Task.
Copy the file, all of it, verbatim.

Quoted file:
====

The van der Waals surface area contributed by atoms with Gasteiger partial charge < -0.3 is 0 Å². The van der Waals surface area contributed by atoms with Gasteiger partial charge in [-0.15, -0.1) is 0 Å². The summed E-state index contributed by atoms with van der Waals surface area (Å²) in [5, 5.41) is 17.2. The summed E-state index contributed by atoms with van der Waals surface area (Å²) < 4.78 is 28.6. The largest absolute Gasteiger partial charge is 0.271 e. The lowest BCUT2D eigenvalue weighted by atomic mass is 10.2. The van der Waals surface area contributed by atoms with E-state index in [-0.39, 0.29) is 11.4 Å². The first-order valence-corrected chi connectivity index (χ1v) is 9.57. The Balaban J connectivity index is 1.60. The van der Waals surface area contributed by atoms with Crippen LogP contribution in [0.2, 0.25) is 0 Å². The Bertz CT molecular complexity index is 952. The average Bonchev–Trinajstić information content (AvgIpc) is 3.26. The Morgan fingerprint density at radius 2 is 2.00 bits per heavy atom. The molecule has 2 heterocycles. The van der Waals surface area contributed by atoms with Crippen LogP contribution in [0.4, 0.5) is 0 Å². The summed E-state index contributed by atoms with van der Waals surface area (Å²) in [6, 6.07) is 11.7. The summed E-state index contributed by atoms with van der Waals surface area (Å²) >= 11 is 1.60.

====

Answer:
The van der Waals surface area contributed by atoms with Gasteiger partial charge < -0.3 is 0 Å². The van der Waals surface area contributed by atoms with Gasteiger partial charge in [-0.15, -0.1) is 0 Å². The summed E-state index contributed by atoms with van der Waals surface area (Å²) in [5, 5.41) is 17.2. The summed E-state index contributed by atoms with van der Waals surface area (Å²) < 4.78 is 28.6. The largest absolute Gasteiger partial charge is 0.271 e. The lowest BCUT2D eigenvalue weighted by atomic mass is 10.2. The van der Waals surface area contributed by atoms with E-state index in [-0.39, 0.29) is 11.4 Å². The first-order valence-corrected chi connectivity index (χ1v) is 9.57. The Balaban J connectivity index is 1.60. The van der Waals surface area contributed by atoms with Crippen LogP contribution in [0.2, 0.25) is 0 Å². The Bertz CT molecular complexity index is 952. The average Bonchev–Trinajstić information content (AvgIpc) is 3.26. The Morgan fingerprint density at radius 2 is 2.00 bits per heavy atom. The molecule has 2 heterocycles. The van der Waals surface area contributed by atoms with Crippen LogP contribution in [0.4, 0.5) is 0 Å². The summed E-state index contributed by atoms with van der Waals surface area (Å²) in [6, 6.07) is 11.7. The summed E-state index contributed by atoms with van der Waals surface area (Å²) >= 11 is 1.60.